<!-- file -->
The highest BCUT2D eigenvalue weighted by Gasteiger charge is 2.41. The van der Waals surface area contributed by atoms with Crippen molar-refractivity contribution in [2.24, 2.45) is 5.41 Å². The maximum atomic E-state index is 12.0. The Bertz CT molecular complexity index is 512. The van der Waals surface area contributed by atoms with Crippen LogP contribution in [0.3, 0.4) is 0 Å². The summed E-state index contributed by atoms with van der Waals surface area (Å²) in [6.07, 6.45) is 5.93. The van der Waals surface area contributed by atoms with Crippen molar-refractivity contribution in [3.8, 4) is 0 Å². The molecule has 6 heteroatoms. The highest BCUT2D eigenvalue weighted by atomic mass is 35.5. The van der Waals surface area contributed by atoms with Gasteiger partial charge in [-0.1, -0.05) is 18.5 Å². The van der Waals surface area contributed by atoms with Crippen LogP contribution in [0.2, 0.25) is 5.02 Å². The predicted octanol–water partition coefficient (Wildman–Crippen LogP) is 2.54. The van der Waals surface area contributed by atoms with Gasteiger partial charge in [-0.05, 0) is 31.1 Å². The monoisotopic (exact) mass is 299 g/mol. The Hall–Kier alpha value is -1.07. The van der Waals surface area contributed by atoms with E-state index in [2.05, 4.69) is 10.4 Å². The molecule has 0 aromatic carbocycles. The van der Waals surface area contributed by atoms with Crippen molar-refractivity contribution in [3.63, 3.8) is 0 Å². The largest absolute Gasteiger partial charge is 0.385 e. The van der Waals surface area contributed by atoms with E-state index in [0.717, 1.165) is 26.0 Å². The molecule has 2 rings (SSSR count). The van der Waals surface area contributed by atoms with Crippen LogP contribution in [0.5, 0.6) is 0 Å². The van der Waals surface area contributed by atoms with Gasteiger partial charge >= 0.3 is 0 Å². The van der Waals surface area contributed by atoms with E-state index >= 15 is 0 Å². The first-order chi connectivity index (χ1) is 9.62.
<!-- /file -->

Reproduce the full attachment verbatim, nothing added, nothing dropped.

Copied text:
The highest BCUT2D eigenvalue weighted by Gasteiger charge is 2.41. The van der Waals surface area contributed by atoms with Crippen molar-refractivity contribution in [2.24, 2.45) is 5.41 Å². The maximum atomic E-state index is 12.0. The Bertz CT molecular complexity index is 512. The van der Waals surface area contributed by atoms with Crippen LogP contribution in [0.3, 0.4) is 0 Å². The summed E-state index contributed by atoms with van der Waals surface area (Å²) in [6.07, 6.45) is 5.93. The van der Waals surface area contributed by atoms with Crippen molar-refractivity contribution in [3.8, 4) is 0 Å². The molecule has 6 heteroatoms. The highest BCUT2D eigenvalue weighted by atomic mass is 35.5. The van der Waals surface area contributed by atoms with Gasteiger partial charge in [-0.1, -0.05) is 18.5 Å². The van der Waals surface area contributed by atoms with Crippen LogP contribution in [0.2, 0.25) is 5.02 Å². The predicted octanol–water partition coefficient (Wildman–Crippen LogP) is 2.54. The van der Waals surface area contributed by atoms with Gasteiger partial charge in [-0.05, 0) is 31.1 Å². The monoisotopic (exact) mass is 299 g/mol. The Hall–Kier alpha value is -1.07. The van der Waals surface area contributed by atoms with E-state index in [2.05, 4.69) is 10.4 Å². The molecule has 0 aromatic carbocycles. The van der Waals surface area contributed by atoms with Crippen molar-refractivity contribution in [3.63, 3.8) is 0 Å². The largest absolute Gasteiger partial charge is 0.385 e. The van der Waals surface area contributed by atoms with E-state index in [0.717, 1.165) is 26.0 Å². The molecule has 2 rings (SSSR count). The van der Waals surface area contributed by atoms with Crippen LogP contribution in [0.5, 0.6) is 0 Å². The van der Waals surface area contributed by atoms with Gasteiger partial charge >= 0.3 is 0 Å². The van der Waals surface area contributed by atoms with E-state index >= 15 is 0 Å². The first-order chi connectivity index (χ1) is 9.62.